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China opens iron ore and oil derivatives to foreigners

China is set to open its iron ore futures market, the world’s most liquid, to foreign investors for the first time.

Jiang Yang, vice chairman of China’s securities regulator, said this week the country’s futures market would be gradually opened up to foreigners, starting with iron ore and crude oil derivatives.

The China Securities Regulatory Commission will also encourage qualified companies in countries that are part of the Belt and Road initiative to issue Panda bonds, yuan-denominated debt sold in China by foreign firms or governments, Jiang said, according to an official statement posted online.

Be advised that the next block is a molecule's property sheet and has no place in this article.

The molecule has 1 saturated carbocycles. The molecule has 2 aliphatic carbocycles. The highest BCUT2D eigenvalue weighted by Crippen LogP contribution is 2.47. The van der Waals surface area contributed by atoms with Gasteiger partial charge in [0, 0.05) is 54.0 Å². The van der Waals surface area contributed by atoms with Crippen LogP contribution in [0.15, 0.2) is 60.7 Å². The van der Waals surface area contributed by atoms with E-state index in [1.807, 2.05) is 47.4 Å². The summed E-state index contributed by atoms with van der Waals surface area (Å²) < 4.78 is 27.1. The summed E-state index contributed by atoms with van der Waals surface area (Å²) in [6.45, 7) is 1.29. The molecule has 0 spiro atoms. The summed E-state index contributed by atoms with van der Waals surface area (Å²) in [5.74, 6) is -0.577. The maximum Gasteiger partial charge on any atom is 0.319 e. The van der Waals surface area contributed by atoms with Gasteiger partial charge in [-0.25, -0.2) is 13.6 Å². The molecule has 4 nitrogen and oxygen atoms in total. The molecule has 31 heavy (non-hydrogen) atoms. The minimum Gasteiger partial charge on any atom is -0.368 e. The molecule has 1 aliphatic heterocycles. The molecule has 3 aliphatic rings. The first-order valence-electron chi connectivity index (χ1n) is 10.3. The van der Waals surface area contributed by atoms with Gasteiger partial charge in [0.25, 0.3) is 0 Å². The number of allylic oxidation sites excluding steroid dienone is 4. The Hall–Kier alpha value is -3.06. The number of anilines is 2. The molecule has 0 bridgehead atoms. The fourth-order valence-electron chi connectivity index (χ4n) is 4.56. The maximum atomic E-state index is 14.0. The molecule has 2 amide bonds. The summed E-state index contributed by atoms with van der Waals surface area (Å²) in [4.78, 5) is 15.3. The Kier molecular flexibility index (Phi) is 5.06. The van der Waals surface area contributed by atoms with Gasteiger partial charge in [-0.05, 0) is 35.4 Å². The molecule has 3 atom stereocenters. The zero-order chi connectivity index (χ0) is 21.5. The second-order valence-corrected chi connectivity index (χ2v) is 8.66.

“Internationalising the futures market is seen as a way China can move quicker to becoming a price-setter rather than a price-taker,” analysts at Alphabulk noted.

Sam Chambers

Starting out with the Informa Group in 2000 in Hong Kong, Sam Chambers became editor of Maritime Asia magazine as well as East Asia Editor for the world’s oldest newspaper, Lloyd’s List. In 2005 he pursued a freelance career and wrote for a variety of titles including taking on the role of Asia Editor at Seatrade magazine and China correspondent for Supply Chain Asia. His work has also appeared in The Economist, The New York Times, The Sunday Times and The International Herald Tribune.
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